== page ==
Wednesday, October 19, 2011

Document Management System(s)

Working in a large organization brings an information professional larger support and also its own set of problems. Large organizations often employ a centralized document management system (DMS) to manage documents created/used throughout the organization. The goal behind these systems is to help users across the organization share, compare, and documents. However, could these systems actually be make the system worse rather than better? Documents uploaded to the system often use different naming conventions, different administrative metadata, and different versioning conventions. Essentially, even the best DMS system can be a disaster without any care and monitoring.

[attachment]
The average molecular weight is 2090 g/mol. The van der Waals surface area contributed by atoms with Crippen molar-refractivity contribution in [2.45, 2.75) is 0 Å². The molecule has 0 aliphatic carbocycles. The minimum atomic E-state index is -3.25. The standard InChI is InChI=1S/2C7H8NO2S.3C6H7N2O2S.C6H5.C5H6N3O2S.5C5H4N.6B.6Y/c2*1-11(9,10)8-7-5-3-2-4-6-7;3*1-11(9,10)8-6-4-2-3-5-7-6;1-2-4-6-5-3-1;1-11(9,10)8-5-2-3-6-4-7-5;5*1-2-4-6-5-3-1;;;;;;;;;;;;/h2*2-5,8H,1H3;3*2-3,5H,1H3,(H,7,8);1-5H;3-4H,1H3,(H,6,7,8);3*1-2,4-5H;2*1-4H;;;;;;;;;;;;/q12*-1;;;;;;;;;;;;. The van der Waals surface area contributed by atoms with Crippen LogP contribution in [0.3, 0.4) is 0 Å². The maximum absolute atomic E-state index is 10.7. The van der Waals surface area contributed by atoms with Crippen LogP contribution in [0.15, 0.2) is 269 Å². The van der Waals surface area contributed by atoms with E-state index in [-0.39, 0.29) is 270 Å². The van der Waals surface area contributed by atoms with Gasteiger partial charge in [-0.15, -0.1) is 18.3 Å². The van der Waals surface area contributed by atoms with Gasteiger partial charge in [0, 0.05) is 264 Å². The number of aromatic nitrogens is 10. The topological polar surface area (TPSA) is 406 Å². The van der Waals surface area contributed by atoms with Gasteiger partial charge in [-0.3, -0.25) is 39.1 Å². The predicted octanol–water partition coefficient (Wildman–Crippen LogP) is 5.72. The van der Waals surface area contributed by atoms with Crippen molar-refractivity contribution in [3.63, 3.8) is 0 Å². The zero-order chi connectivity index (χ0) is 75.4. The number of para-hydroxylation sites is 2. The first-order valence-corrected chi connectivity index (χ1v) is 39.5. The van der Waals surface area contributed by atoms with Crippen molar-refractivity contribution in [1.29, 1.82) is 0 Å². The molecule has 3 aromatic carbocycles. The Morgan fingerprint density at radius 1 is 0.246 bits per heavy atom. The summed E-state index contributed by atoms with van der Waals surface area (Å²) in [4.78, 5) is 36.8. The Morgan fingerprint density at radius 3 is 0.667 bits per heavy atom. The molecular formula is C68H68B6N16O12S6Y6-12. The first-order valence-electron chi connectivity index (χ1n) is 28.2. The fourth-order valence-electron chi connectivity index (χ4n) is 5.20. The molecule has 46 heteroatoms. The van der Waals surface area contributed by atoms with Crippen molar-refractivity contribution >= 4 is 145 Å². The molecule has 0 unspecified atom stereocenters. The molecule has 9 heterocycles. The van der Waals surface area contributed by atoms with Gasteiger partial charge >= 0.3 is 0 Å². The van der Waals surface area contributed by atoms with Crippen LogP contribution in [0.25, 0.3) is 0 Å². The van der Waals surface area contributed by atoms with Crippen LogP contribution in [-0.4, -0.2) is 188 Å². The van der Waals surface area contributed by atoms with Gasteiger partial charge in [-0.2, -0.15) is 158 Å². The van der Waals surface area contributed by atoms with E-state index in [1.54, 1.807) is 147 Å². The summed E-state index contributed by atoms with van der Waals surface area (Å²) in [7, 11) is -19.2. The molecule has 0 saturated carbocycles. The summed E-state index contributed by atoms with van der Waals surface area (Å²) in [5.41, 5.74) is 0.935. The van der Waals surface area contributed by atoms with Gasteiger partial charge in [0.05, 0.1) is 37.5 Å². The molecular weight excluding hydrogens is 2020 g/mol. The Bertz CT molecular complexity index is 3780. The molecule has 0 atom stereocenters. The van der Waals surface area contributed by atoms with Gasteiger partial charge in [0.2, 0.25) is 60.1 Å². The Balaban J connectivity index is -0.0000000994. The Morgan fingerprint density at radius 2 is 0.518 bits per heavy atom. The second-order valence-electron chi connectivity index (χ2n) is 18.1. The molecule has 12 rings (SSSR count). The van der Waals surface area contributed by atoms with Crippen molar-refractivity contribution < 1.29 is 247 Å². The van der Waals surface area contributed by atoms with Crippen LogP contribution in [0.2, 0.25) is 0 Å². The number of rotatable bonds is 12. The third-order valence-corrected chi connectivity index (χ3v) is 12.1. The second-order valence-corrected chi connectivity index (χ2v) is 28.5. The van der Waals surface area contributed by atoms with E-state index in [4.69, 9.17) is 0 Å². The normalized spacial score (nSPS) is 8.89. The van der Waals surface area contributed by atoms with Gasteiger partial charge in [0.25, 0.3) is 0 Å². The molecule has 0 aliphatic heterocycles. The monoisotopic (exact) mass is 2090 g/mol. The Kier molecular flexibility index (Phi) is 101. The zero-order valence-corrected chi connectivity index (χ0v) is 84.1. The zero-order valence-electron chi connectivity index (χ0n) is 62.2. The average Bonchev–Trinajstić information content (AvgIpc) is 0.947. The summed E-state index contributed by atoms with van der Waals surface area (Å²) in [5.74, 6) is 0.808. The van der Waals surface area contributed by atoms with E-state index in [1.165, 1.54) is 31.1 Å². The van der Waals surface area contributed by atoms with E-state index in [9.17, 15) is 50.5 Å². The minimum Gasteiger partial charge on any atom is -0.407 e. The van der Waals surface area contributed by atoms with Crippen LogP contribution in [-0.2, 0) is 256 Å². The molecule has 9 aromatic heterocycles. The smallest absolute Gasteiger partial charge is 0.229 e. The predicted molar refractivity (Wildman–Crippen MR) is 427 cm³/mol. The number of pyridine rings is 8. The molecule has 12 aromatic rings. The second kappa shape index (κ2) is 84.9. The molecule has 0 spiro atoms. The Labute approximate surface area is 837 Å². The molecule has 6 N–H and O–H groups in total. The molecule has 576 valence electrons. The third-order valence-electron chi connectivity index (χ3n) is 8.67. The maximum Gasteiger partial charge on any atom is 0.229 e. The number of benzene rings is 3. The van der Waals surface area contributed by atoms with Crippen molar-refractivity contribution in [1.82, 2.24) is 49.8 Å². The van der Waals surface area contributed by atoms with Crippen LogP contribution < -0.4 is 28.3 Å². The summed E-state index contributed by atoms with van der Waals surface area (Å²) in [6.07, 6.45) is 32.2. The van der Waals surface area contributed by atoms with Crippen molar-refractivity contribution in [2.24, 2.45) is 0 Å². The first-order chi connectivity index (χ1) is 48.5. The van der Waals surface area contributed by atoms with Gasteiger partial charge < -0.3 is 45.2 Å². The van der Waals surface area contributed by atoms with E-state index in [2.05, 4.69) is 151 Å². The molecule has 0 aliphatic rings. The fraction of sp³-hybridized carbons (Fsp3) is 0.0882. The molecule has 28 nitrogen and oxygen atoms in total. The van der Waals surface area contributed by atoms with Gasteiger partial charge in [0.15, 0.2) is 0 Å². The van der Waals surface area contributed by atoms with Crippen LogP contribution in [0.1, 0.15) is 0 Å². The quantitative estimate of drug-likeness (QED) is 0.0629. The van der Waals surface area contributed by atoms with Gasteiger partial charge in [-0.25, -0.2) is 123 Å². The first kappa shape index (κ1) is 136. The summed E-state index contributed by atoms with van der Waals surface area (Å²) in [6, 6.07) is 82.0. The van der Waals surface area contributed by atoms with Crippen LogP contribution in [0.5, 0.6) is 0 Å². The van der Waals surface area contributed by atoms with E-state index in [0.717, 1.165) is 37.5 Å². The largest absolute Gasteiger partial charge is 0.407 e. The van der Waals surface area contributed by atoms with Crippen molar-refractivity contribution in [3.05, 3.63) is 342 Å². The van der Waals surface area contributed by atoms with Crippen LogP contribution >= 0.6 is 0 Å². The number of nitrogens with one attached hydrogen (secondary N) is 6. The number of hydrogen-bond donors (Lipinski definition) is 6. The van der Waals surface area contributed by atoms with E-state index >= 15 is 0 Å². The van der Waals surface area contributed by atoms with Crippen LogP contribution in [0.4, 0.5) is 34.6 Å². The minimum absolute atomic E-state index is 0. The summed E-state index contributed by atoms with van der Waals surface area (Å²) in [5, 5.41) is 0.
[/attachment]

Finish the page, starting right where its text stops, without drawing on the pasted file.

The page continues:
Large document management systems alone are not a solution. Instead, the organization has to build a culture that weaves together knowledge sharing and collaboration principals alongside deploying the document management system. Users have to be made aware of the larger picture concerning document management and how their work can help others and vice versa. Furthermore, it is important that users enter the metadata for each document correctly or documents run the risk of being lost in the electronic slush pile. While the investment in a “DMS Librarian” could seem daunting having someone whose role it is to tend to fix metadata, help users upload documents correctly, and audit document libraries can pay dividends in the long run.